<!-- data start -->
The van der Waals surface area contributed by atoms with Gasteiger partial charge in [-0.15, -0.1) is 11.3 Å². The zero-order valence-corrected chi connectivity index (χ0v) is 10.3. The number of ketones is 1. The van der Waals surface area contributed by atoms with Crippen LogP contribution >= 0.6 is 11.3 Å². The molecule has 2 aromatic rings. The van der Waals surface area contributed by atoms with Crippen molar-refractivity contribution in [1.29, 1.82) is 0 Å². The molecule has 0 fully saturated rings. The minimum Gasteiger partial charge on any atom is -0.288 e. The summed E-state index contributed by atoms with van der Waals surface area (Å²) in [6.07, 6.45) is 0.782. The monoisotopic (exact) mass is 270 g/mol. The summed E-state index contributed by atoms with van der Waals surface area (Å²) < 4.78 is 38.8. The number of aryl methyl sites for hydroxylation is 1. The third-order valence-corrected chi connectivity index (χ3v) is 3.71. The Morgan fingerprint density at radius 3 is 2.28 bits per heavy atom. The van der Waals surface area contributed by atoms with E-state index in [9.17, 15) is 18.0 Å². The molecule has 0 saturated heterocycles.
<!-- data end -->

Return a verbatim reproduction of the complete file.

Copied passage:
The van der Waals surface area contributed by atoms with Gasteiger partial charge in [-0.15, -0.1) is 11.3 Å². The zero-order valence-corrected chi connectivity index (χ0v) is 10.3. The number of ketones is 1. The van der Waals surface area contributed by atoms with Crippen LogP contribution >= 0.6 is 11.3 Å². The molecule has 2 aromatic rings. The van der Waals surface area contributed by atoms with Crippen molar-refractivity contribution in [1.29, 1.82) is 0 Å². The molecule has 0 fully saturated rings. The minimum Gasteiger partial charge on any atom is -0.288 e. The summed E-state index contributed by atoms with van der Waals surface area (Å²) in [6.07, 6.45) is 0.782. The monoisotopic (exact) mass is 270 g/mol. The summed E-state index contributed by atoms with van der Waals surface area (Å²) < 4.78 is 38.8. The number of aryl methyl sites for hydroxylation is 1. The third-order valence-corrected chi connectivity index (χ3v) is 3.71. The Morgan fingerprint density at radius 3 is 2.28 bits per heavy atom. The van der Waals surface area contributed by atoms with E-state index in [9.17, 15) is 18.0 Å². The molecule has 0 saturated heterocycles.